Many miners rely on cyanide and acid based leaching to recover precious metals from ores, concentrates and electronic waste. More than 76% of all gold is produced via hydrometallurgical extraction that utilizes cyanide.

While cyanide is an effective extraction medium due to its high gold recoveries and low cost, it is also potentially deadly to humans as well as fish, birds and other wildlife if used incorrectly.

EnviroLeach is trying to change this by producing a non-cyanide, non-acid based formula that is not only eco-friendly but actually contains food-grade additives that are fit for human consumption as nutritional supplements and medicines, including the treatment of some cancers.

Chief Executive Officer Duane Nelson says the formula is mixed with tap water so you can “effectively drink it” before the solution is chemically altered using electrical currents passing through diamond based electrodes supplied by De Beers.

“We’re really the only company that offers any type of environmentally friendly solution for the recovery of metals for both the mining and e-waste sectors,” Nelson says.

EnviroLeach has proven in recent tests that along with being better for the environment, its formula is also just as effective as cyanide leaching for ores and concentrates, and hot acid solutions for e-waste.

During seven months of extensive hydrometallurgical tests of its formula on electronic waste, the company achieved gold recoveries of over 90% in periods of less than two hours.

Electronic waste, or e-waste, includes devices such as mobile phones, TVs and computer components that are thought to contain as much as 7% of the world’s gold.

EnviroLeach found that when it tested its formula on e-waste – specifically printed circuit board assemblies (PCBA) used in electronic devices – it provided similar leach kinetics to conventional acid based extraction methods.

In contrast to current cyanide and acid based extraction, the study found the EnviroLeach reagent was safer to handle and functioned just as effectively at low temperatures and near neutral pH levels.

The formula is also cost-effective because it can be reused. “Not only does it offer an environmentally friendly solution but it offers a sustainable solution,” Nelson says.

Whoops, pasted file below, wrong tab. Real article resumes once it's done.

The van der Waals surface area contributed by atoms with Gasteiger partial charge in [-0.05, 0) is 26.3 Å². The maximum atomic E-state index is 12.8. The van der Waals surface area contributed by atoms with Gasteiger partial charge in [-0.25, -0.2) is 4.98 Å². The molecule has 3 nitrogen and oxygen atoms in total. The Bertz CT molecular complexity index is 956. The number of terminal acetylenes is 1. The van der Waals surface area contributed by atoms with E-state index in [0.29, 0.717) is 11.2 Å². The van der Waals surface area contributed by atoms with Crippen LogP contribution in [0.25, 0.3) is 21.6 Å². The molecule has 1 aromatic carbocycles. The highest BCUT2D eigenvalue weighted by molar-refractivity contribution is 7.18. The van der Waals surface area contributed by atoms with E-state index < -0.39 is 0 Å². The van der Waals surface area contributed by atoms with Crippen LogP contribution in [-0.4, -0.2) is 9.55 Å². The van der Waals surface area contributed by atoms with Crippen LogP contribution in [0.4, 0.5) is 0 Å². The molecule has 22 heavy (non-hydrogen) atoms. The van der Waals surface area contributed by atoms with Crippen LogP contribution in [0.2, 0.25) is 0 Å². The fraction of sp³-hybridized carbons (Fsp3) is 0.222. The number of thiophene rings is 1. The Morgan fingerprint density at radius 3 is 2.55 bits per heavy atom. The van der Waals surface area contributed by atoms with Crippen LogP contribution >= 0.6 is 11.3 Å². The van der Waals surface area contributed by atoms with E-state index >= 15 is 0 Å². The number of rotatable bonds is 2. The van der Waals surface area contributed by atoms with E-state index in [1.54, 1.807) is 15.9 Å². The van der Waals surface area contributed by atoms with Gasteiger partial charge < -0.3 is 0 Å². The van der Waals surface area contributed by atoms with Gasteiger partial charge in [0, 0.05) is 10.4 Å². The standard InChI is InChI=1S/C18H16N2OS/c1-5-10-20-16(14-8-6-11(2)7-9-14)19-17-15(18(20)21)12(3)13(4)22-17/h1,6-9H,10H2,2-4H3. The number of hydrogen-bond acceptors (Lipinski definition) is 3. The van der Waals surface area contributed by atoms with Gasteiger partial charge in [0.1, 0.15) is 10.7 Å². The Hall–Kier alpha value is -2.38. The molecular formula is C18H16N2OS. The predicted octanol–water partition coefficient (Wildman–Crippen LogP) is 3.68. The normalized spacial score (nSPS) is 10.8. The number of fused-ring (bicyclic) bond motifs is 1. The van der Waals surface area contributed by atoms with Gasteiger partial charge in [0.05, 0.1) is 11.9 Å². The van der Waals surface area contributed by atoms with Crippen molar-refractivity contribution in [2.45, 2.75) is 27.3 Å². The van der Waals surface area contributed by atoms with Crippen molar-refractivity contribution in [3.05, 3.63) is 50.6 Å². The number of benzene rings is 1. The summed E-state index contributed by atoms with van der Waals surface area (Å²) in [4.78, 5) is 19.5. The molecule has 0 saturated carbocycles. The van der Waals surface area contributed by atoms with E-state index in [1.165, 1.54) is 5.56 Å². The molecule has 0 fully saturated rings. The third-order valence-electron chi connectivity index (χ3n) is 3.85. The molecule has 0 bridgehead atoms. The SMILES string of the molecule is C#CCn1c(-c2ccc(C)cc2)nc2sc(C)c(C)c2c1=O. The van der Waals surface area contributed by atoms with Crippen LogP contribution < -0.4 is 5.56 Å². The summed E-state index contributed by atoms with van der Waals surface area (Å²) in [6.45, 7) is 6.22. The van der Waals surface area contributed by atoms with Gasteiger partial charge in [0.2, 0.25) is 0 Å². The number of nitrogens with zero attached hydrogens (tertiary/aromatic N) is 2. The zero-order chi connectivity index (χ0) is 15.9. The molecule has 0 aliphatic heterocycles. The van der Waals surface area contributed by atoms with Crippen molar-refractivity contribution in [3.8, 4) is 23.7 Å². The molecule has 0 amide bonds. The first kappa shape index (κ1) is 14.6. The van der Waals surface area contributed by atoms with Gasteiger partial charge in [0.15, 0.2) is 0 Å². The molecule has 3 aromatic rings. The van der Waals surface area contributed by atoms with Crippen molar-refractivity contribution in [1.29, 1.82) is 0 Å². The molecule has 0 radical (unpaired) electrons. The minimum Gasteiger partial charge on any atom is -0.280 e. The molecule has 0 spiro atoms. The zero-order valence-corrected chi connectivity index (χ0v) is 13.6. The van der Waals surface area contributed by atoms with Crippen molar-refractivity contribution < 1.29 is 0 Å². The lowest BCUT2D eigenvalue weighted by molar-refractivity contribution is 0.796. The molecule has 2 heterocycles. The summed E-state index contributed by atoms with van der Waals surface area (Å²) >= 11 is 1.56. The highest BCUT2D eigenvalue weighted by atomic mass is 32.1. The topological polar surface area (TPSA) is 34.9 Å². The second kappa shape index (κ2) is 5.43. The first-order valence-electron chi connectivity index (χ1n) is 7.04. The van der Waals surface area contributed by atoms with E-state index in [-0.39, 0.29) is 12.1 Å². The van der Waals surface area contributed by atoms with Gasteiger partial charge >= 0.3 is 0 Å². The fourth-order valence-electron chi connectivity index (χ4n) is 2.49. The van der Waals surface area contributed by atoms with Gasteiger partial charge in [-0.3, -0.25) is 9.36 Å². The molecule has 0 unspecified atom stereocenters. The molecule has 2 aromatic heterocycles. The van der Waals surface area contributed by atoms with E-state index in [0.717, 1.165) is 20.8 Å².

The company has caught the attention of more than 140 mining firms, manufacturers and recyclers of electronics in more than 17 different countries.

While he wouldn’t name any names, Nelson states the group is in talks with some large clients in mining and some of the biggest manufacturers in e-waste.

“Everybody that we talk to is very excited by this technology,” he says.  “In the mining sector, there’s been such a lack of innovation.  This is the most exciting innovation since the advent of cyanide.”

EnviroLeach, spun out of Iberian Minerals in December 2016, has started construction of a 10 tonne per day e-waste processing plant with Mineworx Technologies.  It will have initial annual capacity of 2,500 tonnes of PCBAs, making it the largest and most environmentally friendly chemistry-based e-waste processing facility in North America.

The plant, which is expected to be completed by the end of Q4 2017, will handle all aspects of the e-waste recycling process, including material pre-treatment, shredding, grinding, leaching and metal extraction.

Operating costs, capital costs, development timelines and permitting procedures are expected to be much lower than those associated with a typical mining project.

EnviroLeach believes e-waste recycling will play a significant role in the coming decade as the volume of electronic products going into landfills continues to grow at a worrying rate.

“Apple, Microsoft, DELL, CISCO and others are all looking for environmentally responsible recycling alternatives for their components,” Nelson says.

The company sees a continued rise in demand for gold in electronics as the number of mines is limited, the costs are higher, and the mines are often located in challenging political and geographic locations.  Nelson says that by using the company’s formula, miners will also be able to set up shop in areas that are prohibited from using cyanide.

He also believes urban mining provides tremendous opportunity.  “Previously, the only way to get gold out of e-waste was to put it into a smelter or use hot acid solutions, which is not cost effective.  It’s not sustainable, and not healthy for the environment,” Nelson explains.

This story was originally published at www.proactiveinvestors.com on August 23, 2017 and featured in The CSE Quarterly.